Ailes, a native of Warren, Ohio, relished his self-proclaimed outsider status in the mainstream media world. That perspective continues to permeate much of Fox News’ programming. Ailes was the master of setting the day’s narrative by directing the stories that got big play. “I built this channel from my life experience,” Ailes told The New York Times in 2010. “My first qualification is I didn’t go to Columbia Journalism School.”
He famously built Fox News into a fortress within 21st Century Fox. The division operated largely autonomously from the rest of Fox’s TV operations, its more than $1 billion in profits serving as a moat. His downfall came amid a generational shift among the Murdochs atop 21st Century Fox and cultural changes that made his bare-knuckle management style untenable.
Fox News has brought in a new chief financial officer and head of human resources to address the shortcomings of Ailes-era management oversight. Rupert Murdoch took the helm as Fox News chairman amid the storm of Ailes’ quick exit last July. Since then, a core group of longtime Fox News staffers have been running day-to-day operations in a triage fashion. Suzanne Scott, a 20-year veteran, was promoted to president of programming this month. It’s no secret that the Murdochs have begun a search for an outsider to come in as CEO. It’s a plum but daunting assignment, industryites say.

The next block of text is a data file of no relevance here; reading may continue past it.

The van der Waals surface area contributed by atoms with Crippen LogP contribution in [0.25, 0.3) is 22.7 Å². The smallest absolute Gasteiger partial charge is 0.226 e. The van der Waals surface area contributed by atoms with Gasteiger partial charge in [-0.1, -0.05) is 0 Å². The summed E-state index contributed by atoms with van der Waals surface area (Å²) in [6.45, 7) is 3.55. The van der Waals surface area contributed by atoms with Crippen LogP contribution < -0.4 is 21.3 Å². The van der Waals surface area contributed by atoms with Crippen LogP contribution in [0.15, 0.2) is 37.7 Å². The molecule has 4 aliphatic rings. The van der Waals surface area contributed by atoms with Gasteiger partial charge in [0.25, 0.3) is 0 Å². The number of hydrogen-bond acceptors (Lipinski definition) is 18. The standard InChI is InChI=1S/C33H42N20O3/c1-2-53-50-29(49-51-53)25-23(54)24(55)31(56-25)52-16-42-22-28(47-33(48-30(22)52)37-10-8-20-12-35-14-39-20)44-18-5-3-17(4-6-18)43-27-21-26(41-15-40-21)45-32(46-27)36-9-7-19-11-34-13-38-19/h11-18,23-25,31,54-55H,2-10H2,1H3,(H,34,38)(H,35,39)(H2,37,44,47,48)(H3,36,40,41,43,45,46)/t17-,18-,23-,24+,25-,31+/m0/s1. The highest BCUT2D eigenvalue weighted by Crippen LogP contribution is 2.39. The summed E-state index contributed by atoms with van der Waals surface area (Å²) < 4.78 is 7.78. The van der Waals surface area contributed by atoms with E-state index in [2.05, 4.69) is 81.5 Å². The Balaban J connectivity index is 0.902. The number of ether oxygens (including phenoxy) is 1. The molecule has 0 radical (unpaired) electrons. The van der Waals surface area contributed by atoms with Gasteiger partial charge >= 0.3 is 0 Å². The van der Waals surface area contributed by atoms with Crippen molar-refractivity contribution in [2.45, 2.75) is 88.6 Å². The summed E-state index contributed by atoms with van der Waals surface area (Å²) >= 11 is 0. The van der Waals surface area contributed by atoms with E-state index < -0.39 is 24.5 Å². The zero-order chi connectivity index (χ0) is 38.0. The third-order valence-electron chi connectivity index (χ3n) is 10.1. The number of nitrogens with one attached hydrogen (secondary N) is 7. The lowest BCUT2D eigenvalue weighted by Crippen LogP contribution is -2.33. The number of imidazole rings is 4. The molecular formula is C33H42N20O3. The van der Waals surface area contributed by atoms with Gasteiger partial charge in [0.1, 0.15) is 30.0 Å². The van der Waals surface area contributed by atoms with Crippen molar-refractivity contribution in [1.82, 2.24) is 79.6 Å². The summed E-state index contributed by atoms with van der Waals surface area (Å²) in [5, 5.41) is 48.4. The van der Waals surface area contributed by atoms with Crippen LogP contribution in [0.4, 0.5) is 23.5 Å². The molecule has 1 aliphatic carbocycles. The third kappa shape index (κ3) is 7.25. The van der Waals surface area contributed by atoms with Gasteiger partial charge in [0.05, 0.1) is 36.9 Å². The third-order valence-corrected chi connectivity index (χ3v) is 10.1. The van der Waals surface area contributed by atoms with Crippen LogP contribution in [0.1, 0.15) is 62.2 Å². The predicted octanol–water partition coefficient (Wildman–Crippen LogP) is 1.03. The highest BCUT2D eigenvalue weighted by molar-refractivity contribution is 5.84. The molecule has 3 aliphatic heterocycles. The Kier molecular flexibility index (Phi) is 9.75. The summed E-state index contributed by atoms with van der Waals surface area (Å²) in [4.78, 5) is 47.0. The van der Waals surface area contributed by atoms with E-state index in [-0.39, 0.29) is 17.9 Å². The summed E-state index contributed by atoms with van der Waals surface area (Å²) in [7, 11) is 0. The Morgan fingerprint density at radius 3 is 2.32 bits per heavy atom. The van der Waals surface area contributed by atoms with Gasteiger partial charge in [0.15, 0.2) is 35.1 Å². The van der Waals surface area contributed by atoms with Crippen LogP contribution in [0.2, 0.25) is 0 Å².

As the Ailes tributes flowed on air last week, Fox News’ muted response to a rollicking news cycle that rocked the Trump presidency was the surest sign of its post-Ailes problems. The channel built on the strength of its voice has lost its narrator-in-chief. The biggest test of the mettle of the organization Ailes built will be how well it survives the end of his reign.
Brian Steinberg contributed to this report.